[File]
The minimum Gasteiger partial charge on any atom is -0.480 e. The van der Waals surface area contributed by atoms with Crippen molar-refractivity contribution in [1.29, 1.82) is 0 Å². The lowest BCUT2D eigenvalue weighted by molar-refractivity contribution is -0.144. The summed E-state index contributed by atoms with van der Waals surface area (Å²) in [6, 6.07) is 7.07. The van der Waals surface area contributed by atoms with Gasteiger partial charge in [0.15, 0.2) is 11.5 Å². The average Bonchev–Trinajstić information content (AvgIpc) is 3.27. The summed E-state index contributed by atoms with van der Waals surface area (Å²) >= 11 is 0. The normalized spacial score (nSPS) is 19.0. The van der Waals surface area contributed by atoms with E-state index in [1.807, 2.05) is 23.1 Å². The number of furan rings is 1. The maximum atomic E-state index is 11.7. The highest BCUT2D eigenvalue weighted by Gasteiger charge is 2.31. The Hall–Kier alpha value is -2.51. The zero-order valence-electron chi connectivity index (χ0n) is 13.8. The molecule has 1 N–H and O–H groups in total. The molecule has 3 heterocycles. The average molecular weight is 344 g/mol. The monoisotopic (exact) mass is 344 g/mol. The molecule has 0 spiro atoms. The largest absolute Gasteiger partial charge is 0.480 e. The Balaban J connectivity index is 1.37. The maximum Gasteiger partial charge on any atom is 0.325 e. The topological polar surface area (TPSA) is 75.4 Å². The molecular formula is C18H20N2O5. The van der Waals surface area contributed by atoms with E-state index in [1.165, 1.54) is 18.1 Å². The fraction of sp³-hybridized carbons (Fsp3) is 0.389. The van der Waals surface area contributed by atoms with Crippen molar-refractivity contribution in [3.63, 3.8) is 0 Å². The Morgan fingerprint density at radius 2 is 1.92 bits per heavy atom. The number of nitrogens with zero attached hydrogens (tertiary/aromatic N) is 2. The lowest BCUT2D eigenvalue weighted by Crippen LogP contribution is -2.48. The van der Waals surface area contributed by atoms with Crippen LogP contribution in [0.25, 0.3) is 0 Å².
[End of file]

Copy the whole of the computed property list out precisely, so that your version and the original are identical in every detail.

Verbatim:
The minimum Gasteiger partial charge on any atom is -0.480 e. The van der Waals surface area contributed by atoms with Crippen molar-refractivity contribution in [1.29, 1.82) is 0 Å². The lowest BCUT2D eigenvalue weighted by molar-refractivity contribution is -0.144. The summed E-state index contributed by atoms with van der Waals surface area (Å²) in [6, 6.07) is 7.07. The van der Waals surface area contributed by atoms with Gasteiger partial charge in [0.15, 0.2) is 11.5 Å². The average Bonchev–Trinajstić information content (AvgIpc) is 3.27. The summed E-state index contributed by atoms with van der Waals surface area (Å²) >= 11 is 0. The normalized spacial score (nSPS) is 19.0. The van der Waals surface area contributed by atoms with E-state index in [1.807, 2.05) is 23.1 Å². The number of furan rings is 1. The maximum atomic E-state index is 11.7. The highest BCUT2D eigenvalue weighted by Gasteiger charge is 2.31. The Hall–Kier alpha value is -2.51. The zero-order valence-electron chi connectivity index (χ0n) is 13.8. The molecule has 1 N–H and O–H groups in total. The molecule has 3 heterocycles. The average molecular weight is 344 g/mol. The monoisotopic (exact) mass is 344 g/mol. The molecule has 0 spiro atoms. The largest absolute Gasteiger partial charge is 0.480 e. The Balaban J connectivity index is 1.37. The maximum Gasteiger partial charge on any atom is 0.325 e. The topological polar surface area (TPSA) is 75.4 Å². The molecular formula is C18H20N2O5. The van der Waals surface area contributed by atoms with E-state index in [1.165, 1.54) is 18.1 Å². The fraction of sp³-hybridized carbons (Fsp3) is 0.389. The van der Waals surface area contributed by atoms with Crippen molar-refractivity contribution in [3.63, 3.8) is 0 Å². The Morgan fingerprint density at radius 2 is 1.92 bits per heavy atom. The number of nitrogens with zero attached hydrogens (tertiary/aromatic N) is 2. The lowest BCUT2D eigenvalue weighted by Crippen LogP contribution is -2.48. The van der Waals surface area contributed by atoms with Crippen LogP contribution in [0.25, 0.3) is 0 Å².